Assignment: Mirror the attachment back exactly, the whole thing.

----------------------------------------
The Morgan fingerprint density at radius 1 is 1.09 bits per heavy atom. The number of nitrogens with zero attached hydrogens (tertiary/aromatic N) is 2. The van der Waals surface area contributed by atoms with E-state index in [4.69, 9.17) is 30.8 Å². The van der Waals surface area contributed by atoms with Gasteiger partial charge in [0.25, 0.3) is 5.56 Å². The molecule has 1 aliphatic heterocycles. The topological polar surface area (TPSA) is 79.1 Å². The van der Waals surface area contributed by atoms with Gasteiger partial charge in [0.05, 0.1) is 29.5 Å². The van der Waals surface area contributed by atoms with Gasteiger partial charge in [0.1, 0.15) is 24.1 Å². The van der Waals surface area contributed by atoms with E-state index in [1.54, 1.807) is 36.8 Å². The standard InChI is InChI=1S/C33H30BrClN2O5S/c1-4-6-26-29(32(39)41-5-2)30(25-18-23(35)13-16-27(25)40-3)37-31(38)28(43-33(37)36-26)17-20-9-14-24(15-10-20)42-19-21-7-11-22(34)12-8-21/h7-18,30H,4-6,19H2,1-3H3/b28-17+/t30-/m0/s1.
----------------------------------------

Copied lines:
The Morgan fingerprint density at radius 1 is 1.09 bits per heavy atom. The number of nitrogens with zero attached hydrogens (tertiary/aromatic N) is 2. The van der Waals surface area contributed by atoms with E-state index in [4.69, 9.17) is 30.8 Å². The van der Waals surface area contributed by atoms with Gasteiger partial charge in [0.25, 0.3) is 5.56 Å². The molecule has 1 aliphatic heterocycles. The topological polar surface area (TPSA) is 79.1 Å². The van der Waals surface area contributed by atoms with Gasteiger partial charge in [0.05, 0.1) is 29.5 Å². The van der Waals surface area contributed by atoms with Gasteiger partial charge in [0.1, 0.15) is 24.1 Å². The van der Waals surface area contributed by atoms with E-state index in [1.54, 1.807) is 36.8 Å². The standard InChI is InChI=1S/C33H30BrClN2O5S/c1-4-6-26-29(32(39)41-5-2)30(25-18-23(35)13-16-27(25)40-3)37-31(38)28(43-33(37)36-26)17-20-9-14-24(15-10-20)42-19-21-7-11-22(34)12-8-21/h7-18,30H,4-6,19H2,1-3H3/b28-17+/t30-/m0/s1.